You don’t know me but I’m very familiar with your work. For the past 6 years, I’ve watched in awe as you have worked tirelessly to better your crazy little town of Pawnee, Indiana–not unlike my own hometown. Tonight, that all comes to an end (at least, until I delve into my Netflix queue again) and I just wanted to take a minute to say thanks.

First, thank you for introducing me to the world you live in. I won’t just miss you, but also your friends and the family you’ve built in the Parks and Recreation department. Donna and her unending love for her Benz. Tom and his many pursuits of both businesses and the ladies. Andy and April’s weirdly perfect loving relationship. Chris and Ann’s unending support for those around them (who I’ve already made my peace with). Ben’s love of the calzone. Ron Effing Swanson. All of these people go into making Pawnee, and you, the wonderful thing I’ve born witness to for the past 6 years.

Oh, and Jerry/Garry/Larry/Terry I guess. Whatever.

Second, thank you for being one of the first blatantly feminist characters I ever saw on television. I’ll never forget being introduced to the Pawnee Goddesses and wishing I could go back in time to when I was a kid and be a member of that troop. I loved that you considered not dating Dave because he didn’t know enough about the female political icons who adorned your office. The fact that you eventually became friends with Madeleine Albright was amazing. Thank you for slamming the media about the way women in politics are treated.

In short, Leslie, thank you for being you. You showed me that it’s OK to make mistakes and have flaws as long as you care passionately and never give up. We can use more women–people–like you in the world and you have undoubtedly inspired countless young women to speak a little louder, push a little harder, and down some whipped cream unabashedly.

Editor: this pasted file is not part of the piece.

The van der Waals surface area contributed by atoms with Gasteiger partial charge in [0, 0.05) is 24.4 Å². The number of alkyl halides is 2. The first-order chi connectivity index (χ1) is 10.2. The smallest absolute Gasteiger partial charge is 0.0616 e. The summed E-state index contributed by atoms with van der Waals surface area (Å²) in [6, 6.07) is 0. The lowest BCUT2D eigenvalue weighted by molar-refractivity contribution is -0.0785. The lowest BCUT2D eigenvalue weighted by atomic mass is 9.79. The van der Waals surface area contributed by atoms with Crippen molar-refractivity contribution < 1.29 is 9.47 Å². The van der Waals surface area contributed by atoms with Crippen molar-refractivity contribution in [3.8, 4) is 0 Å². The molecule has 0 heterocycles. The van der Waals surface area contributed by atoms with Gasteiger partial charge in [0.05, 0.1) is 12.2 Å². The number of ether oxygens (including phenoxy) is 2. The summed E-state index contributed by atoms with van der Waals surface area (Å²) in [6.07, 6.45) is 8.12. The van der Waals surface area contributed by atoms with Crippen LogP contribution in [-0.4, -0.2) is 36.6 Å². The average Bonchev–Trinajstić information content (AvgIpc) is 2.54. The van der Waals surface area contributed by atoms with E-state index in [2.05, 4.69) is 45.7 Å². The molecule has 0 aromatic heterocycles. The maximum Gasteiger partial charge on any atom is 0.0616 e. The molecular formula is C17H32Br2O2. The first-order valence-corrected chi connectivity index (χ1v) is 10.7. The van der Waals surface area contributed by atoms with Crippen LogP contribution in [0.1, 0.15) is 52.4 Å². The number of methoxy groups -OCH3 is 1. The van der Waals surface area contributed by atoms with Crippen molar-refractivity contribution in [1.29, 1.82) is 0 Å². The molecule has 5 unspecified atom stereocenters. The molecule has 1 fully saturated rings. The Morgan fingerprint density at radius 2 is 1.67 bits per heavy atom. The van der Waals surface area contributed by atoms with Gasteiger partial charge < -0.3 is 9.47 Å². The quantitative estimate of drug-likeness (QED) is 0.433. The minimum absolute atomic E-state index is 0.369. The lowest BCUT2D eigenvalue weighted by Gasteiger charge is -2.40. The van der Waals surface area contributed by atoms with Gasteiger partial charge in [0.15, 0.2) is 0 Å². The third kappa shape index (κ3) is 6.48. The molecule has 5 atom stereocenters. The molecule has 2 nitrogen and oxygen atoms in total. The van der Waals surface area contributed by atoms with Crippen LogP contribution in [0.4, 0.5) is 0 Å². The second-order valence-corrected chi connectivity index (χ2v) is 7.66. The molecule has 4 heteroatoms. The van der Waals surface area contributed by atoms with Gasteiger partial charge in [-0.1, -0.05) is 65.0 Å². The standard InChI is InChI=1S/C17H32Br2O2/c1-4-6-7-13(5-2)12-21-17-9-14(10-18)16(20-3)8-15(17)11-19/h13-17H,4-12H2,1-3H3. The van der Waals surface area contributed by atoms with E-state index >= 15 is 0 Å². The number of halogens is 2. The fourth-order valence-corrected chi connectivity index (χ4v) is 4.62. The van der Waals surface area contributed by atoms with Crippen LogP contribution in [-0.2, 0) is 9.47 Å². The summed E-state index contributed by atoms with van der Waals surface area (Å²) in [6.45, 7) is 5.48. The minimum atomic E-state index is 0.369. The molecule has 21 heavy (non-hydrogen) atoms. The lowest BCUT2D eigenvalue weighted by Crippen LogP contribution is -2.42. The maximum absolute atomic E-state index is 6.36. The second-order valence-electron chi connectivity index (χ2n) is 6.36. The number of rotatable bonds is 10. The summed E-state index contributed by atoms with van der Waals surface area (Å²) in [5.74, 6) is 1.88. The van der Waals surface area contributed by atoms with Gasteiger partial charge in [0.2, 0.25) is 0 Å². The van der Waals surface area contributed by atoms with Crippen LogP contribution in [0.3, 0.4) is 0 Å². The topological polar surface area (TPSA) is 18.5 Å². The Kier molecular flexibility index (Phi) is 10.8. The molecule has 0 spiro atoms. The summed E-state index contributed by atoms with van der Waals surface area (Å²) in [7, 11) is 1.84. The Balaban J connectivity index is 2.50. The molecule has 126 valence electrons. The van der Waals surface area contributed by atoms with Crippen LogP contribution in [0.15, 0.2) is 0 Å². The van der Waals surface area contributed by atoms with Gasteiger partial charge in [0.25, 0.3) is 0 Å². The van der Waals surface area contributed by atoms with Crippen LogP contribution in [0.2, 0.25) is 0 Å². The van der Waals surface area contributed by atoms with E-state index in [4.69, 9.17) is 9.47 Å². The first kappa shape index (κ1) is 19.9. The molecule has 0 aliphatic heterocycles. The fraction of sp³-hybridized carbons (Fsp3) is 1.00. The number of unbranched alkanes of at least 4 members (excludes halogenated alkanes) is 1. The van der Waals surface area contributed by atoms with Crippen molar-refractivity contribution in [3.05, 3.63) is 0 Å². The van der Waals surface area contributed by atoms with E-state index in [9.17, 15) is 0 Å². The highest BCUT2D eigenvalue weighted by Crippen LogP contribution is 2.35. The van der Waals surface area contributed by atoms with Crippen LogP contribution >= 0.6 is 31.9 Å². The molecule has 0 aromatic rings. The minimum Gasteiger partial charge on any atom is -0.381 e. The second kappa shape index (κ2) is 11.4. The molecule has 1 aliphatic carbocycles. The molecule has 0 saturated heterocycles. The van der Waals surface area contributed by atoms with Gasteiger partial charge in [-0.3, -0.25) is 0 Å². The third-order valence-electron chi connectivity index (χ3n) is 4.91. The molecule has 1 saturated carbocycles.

I like you and I love you. And I will miss you, Leslie. I can’t wait to see what you do next.

Molly

The series finale of Parks and Recreation airs tonight on NBC at 10/9c.

Recommendation of the Week: The Fall

Police procedurals about white male serial killers murdering white women are a dime-a-dozen these days. Shows that were once inventive and the best of the genre are either over or tired (Law & Order, CSI, etc.).

Enter The Fall, a British drama about two hunters, a serial killer, Paul Spector (Jamie Dornan), and the police officer, Stella Gibson (Gillian Anderson), trying to catch him. The beautiful Belfast, Ireland provides an antithetical backdrop for the horrific crimes. Additionally, Gibson must battle sexism, politics, and her own psyche as she closes in on the killer.

Don’t expect any stereotypically dramatic scenes of frustration or fear from Anderson’s Gibson as she solves the crime. Gibson is completely in control of her emotions, of her surroundings, of her sexuality at any given time. Gillian Anderson gives a quiet and subtle performance of a complex woman who understands the implications of what it means to be a woman in power who shows her emotions.

Contrary to many similar shows, the identity of the killer is not a secret to the viewer. We get to know the criminal as well as the police. Spector is a husband and father. He works as a bereavement counselor. He’s handsome and charming. …he also stalks and kills young women. The Fall utilizes Jamie Dornan’s physicality and good looks as a way to mess with the viewers’ perceptions. Many scenes with Dornan have no dialogue and are acted entirely through facial expressions.

The second season of The Fall dropped on Netflix Friday. The whole series is only 11 episodes so you can easily binge-watch it before Fifty Shades of Grey comes out on Valentine’s Day. It is unknown as to whether there will be a third season.

Have you already watched The Fall? Just now starting? Hurry up and finish. I need to talk about that ending.

Molly